The Sun Also Rises by Ernest Hemingway (B)
I’ll never be as acclaimed a writer as Ernest Hemingway, I’ll never win a Nobel Prize, and even if I do get a book written and published it probably won’t be remembered after I die.
So yes, who am I to criticize Hemingway in any way? Who am I to say an established classic like this is not deserving of an unadulterated ‘A’? And just how nuts am I to give him a ‘B’? Do I not fear that he will claw his way out of the ground and hunt me down for revenge?
Fourth question: I fear it. First and second question: I’m a guy giving his opinion, that’s who.
Like The Great Gatsby I did not, could not approach Sun just as a book. Hemingway’s enduring legacy and status among American letters makes this A Classic Novel. In other words, something you are supposed to experience more than consume. But also like Gatsby, Sun’s significance comes from being one of those works that so perfectly mirrors the time and world that created it that it practically defines them. It may have a timeless quality, but it’s more a timely work.
This came through for me in the dialogue more than anything. Unlike Shakespearan English or 60’s hippie slang, the jargon of the 20’s hasn’t been carried on in the decades since via movies and TV and parodies of the time period. I could understand what was being said via context (the plot is thin, more on that in a second), but it was just so alien that it took me longer to read than it should have. And yes, the fact that I couldn’t go through this as fast as I expected was an issue. There is challenging and there is dense, and dense does not equal good. If Hemingway had written today I’m sure I would have had no trouble because we’d be speaking the same language.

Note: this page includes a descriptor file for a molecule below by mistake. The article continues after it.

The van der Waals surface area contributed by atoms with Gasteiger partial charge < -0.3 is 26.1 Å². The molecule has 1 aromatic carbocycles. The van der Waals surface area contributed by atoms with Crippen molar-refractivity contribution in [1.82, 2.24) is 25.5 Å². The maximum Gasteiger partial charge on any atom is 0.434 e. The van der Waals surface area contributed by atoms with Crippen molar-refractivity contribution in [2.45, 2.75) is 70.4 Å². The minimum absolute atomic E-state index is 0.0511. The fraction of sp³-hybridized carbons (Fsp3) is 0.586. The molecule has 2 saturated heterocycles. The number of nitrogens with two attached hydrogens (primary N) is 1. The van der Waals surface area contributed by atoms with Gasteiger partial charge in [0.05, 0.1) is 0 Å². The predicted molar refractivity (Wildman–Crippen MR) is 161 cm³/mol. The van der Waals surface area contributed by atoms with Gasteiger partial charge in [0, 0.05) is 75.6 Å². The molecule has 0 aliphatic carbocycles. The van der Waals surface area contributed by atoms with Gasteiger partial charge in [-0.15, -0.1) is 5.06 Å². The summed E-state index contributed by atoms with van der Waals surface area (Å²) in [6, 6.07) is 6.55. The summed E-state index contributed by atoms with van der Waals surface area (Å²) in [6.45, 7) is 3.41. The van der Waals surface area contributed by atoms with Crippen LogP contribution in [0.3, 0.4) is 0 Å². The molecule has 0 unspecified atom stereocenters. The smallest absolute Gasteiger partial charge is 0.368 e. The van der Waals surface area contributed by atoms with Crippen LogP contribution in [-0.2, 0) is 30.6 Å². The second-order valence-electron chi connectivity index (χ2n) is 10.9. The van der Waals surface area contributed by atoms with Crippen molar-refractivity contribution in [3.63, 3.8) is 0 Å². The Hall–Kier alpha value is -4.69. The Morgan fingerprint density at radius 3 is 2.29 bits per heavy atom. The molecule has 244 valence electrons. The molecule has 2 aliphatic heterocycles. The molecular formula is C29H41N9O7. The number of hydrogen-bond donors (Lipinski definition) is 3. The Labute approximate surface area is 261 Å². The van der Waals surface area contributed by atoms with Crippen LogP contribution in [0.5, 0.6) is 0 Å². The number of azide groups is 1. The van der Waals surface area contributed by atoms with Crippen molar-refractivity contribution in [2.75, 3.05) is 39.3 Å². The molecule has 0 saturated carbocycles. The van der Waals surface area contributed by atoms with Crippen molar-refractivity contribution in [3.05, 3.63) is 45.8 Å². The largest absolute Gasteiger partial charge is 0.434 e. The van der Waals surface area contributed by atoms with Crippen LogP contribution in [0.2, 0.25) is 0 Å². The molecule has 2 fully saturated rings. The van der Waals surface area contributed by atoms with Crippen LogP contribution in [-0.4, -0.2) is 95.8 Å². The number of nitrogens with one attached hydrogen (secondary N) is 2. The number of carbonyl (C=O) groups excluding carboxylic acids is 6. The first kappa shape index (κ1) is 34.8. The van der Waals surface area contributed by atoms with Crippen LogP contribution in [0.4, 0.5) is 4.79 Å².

That’s not Hemingway’s fault, but it does lower the book in my eyes because it affected my experience reading it.
The real problem for me was the paperthin plot and the pages and pages where stuff happens but a story doesn’t. Sure, that’s his style. I get it. But as I’ve said before, I am a narrative driven reader/viewer. I have to be drawn into a series of events leading from one place to another. It doesn’t have to be spectacle, outward action. Inner growth works, and Sun certainly sets up something like that with Jake (the narrator’s) personal troubles and his not-quite-relationship with Brett. The meandering in the first act and their coming back together in the third could have led to something, but the expected (if pedestrian) outpouring of feelings and expression of what is being kept hidden never comes.
Would the book have been better had this resolution, any resolution, taken place? It’s not so easy to say yes. Sure, it would be more conventional and I would be able to get into it easier, but that doesn’t mean it would make for a better work. I understand where Hemingway was after World War I, I understand the mood of the Lost Generation, and I absolutely understand that not everyone can lay their emotions out like movie characters do. Withholding the inner thoughts of Jake and Brett is truer and in keeping with the tone than anything else would have been, and this book would have been forgotten in time otherwise.
The truth that spawned this book is what also ensures its significance, and I’m not about to say it isn’t an important book for its power to evoke a specific mood in a specific point in time. But that doesn’t mean it works for me as a reader. Simply taking in the story via the prose, reading what Hemingway put in and piecing what he left out, I’m satisfied but not blown away. That’s my honest appraisal.